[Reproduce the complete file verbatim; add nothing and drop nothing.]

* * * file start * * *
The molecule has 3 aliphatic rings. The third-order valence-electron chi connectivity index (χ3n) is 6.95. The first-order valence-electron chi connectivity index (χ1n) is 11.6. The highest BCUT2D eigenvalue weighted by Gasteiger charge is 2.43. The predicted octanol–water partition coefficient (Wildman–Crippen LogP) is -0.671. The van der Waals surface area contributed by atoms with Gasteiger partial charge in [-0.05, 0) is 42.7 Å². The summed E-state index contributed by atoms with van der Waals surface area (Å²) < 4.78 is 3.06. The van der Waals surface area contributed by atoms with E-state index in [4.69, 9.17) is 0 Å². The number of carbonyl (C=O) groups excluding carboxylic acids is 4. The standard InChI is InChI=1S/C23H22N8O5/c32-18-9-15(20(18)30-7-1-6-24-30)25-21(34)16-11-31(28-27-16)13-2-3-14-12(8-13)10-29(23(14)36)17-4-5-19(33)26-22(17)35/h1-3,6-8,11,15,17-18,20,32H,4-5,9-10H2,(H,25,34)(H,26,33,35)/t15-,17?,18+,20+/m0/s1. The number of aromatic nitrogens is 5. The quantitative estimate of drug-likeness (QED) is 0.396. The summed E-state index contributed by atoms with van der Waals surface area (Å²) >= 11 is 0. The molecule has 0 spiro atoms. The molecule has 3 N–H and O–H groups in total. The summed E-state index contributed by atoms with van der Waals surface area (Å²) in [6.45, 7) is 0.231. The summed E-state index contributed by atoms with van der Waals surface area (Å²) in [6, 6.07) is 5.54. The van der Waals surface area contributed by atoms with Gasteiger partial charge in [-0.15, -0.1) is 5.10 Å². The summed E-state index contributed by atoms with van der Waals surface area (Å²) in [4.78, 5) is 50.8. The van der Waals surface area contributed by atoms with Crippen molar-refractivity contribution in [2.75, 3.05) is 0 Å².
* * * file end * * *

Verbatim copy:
The molecule has 3 aliphatic rings. The third-order valence-electron chi connectivity index (χ3n) is 6.95. The first-order valence-electron chi connectivity index (χ1n) is 11.6. The highest BCUT2D eigenvalue weighted by Gasteiger charge is 2.43. The predicted octanol–water partition coefficient (Wildman–Crippen LogP) is -0.671. The van der Waals surface area contributed by atoms with Gasteiger partial charge in [-0.05, 0) is 42.7 Å². The summed E-state index contributed by atoms with van der Waals surface area (Å²) < 4.78 is 3.06. The van der Waals surface area contributed by atoms with E-state index in [4.69, 9.17) is 0 Å². The number of carbonyl (C=O) groups excluding carboxylic acids is 4. The standard InChI is InChI=1S/C23H22N8O5/c32-18-9-15(20(18)30-7-1-6-24-30)25-21(34)16-11-31(28-27-16)13-2-3-14-12(8-13)10-29(23(14)36)17-4-5-19(33)26-22(17)35/h1-3,6-8,11,15,17-18,20,32H,4-5,9-10H2,(H,25,34)(H,26,33,35)/t15-,17?,18+,20+/m0/s1. The number of aromatic nitrogens is 5. The quantitative estimate of drug-likeness (QED) is 0.396. The summed E-state index contributed by atoms with van der Waals surface area (Å²) >= 11 is 0. The molecule has 0 spiro atoms. The molecule has 3 N–H and O–H groups in total. The summed E-state index contributed by atoms with van der Waals surface area (Å²) in [6.45, 7) is 0.231. The summed E-state index contributed by atoms with van der Waals surface area (Å²) in [6, 6.07) is 5.54. The van der Waals surface area contributed by atoms with Gasteiger partial charge in [-0.15, -0.1) is 5.10 Å². The summed E-state index contributed by atoms with van der Waals surface area (Å²) in [4.78, 5) is 50.8. The van der Waals surface area contributed by atoms with Crippen molar-refractivity contribution in [2.75, 3.05) is 0 Å².